The Impact Table is a tool that Amy uses to take each feature and clearly articulate what the impact will be on prospects’ lives — on both a practical and emotional level:

Features are hard facts about your service of product, whereas Results and Emotion are the benefits it brings prospects. Image via Amy Harrison’s recent Unwebinar.

As Amy puts it:

An Impact Table gives you an at-a-glance view of the transformation you provide to customers – while showing how you do it.

Here’s the Impact Table in action, using an example of a conference company that holds many conferences each year. Note that Amy filled the table out for a single feature:

Image via Amy Harrison’s recent Unwebinar.

Amy explained that looking at these individual elements makes it easier for you to then build out sentences for your landing page:

Image via Amy Harrison’s recent Unwebinar.

Here’s an example of copy that she put together for the conference company, based on their Impact Table above:

Image via Amy Harrison’s recent Unwebinar.

Using the Impact Table ensures that you write landing page copy that speaks to the things that customers are truly interested in. And Amy encouraged attendees to be as specific as possible:

The more specific you are, the more persuasive your landing page copy will be.

Will your landing pages have a happy ending?

Most authors won’t sit down to write a story without having some vision of the beginning, middle and end.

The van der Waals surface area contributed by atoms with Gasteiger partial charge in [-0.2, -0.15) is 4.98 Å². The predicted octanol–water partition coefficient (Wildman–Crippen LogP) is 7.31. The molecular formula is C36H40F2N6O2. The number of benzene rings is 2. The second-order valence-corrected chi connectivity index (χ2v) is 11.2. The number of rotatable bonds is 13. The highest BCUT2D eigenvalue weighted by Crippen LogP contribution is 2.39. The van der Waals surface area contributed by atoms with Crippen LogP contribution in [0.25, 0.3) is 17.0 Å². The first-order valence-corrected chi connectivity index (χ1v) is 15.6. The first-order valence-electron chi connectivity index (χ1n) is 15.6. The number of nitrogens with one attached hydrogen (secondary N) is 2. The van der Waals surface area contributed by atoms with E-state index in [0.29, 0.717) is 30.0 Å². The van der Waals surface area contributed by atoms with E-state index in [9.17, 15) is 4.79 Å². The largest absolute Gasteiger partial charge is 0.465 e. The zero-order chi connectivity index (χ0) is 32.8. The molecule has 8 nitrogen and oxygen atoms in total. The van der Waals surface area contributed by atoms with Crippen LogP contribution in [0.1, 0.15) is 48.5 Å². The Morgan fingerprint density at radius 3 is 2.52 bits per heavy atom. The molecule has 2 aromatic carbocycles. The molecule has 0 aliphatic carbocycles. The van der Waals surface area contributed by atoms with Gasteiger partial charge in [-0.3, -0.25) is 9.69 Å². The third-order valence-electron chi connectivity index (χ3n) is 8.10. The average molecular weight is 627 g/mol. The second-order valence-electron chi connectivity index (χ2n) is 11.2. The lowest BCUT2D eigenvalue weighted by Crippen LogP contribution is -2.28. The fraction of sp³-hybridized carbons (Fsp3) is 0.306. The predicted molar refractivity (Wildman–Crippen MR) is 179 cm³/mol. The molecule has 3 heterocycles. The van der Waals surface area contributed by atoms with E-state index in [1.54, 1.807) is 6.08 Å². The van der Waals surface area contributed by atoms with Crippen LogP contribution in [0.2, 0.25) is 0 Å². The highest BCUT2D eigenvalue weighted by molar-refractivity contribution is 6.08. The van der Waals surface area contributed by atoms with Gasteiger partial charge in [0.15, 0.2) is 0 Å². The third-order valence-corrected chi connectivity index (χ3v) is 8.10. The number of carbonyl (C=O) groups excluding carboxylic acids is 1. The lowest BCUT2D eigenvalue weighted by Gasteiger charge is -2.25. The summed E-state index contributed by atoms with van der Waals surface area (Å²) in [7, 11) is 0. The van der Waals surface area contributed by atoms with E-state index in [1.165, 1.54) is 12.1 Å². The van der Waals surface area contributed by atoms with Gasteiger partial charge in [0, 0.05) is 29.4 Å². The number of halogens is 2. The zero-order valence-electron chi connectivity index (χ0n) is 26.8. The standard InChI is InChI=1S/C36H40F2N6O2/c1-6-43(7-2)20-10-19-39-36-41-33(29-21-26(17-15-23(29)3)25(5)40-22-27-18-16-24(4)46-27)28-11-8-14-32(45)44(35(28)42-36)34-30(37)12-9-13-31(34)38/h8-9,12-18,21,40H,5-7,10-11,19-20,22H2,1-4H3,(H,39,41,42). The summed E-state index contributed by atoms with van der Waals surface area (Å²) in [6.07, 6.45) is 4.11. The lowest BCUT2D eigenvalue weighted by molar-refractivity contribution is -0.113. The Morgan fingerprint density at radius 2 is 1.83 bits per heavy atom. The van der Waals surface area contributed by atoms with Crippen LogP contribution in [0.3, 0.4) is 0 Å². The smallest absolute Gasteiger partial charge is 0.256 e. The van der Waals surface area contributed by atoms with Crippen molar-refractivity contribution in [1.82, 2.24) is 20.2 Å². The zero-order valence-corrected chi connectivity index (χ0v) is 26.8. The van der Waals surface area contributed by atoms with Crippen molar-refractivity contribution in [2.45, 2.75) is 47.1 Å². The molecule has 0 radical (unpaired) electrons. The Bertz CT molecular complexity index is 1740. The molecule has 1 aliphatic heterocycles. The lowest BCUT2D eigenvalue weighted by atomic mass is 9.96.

Similarly, before you can tell a unique and compelling story on your landing page, you need to know all your plot points: the things prospects need to hear in order to convert — which is exactly what Amy’s copywriting formulas will help you uncover.

Happy writing!

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About Amanda Durepos
As Unbounce’s former blog editor, Amanda Durepos curated and crafted content to help marketers be better at their jobs. When she wasn't managing the editorial calendar for the Unbounce Blog, she was wrangling internal and external subject matter experts, helping them educate other marketers in an entertaining and actionable way. You can follow her on Twitter but she’s mostly just making puns.
» More blog posts by Amanda Durepos


  1. Cristina Moody

    Thank you for these great advices! There’s no question that landing pages — and the lead-capture forms that come with them — are two of the most important elements of lead generation. Without them, marketers would be much more limited in their ability to convert website visitors into leads — and generate reconversions, too

  2. Amy

    Wow – thanks so much for this blow-by-blow account of the webinar! It was such good fun putting it together for Unbounce and you’re awesome audience!

    • Amanda Durepos

      Thank YOU Amy. Definitely one of the most actionable webinars I’ve ever seen.

  3. Steven Eisen

    Amanda and Amy – Thank you both for the fine collaboration.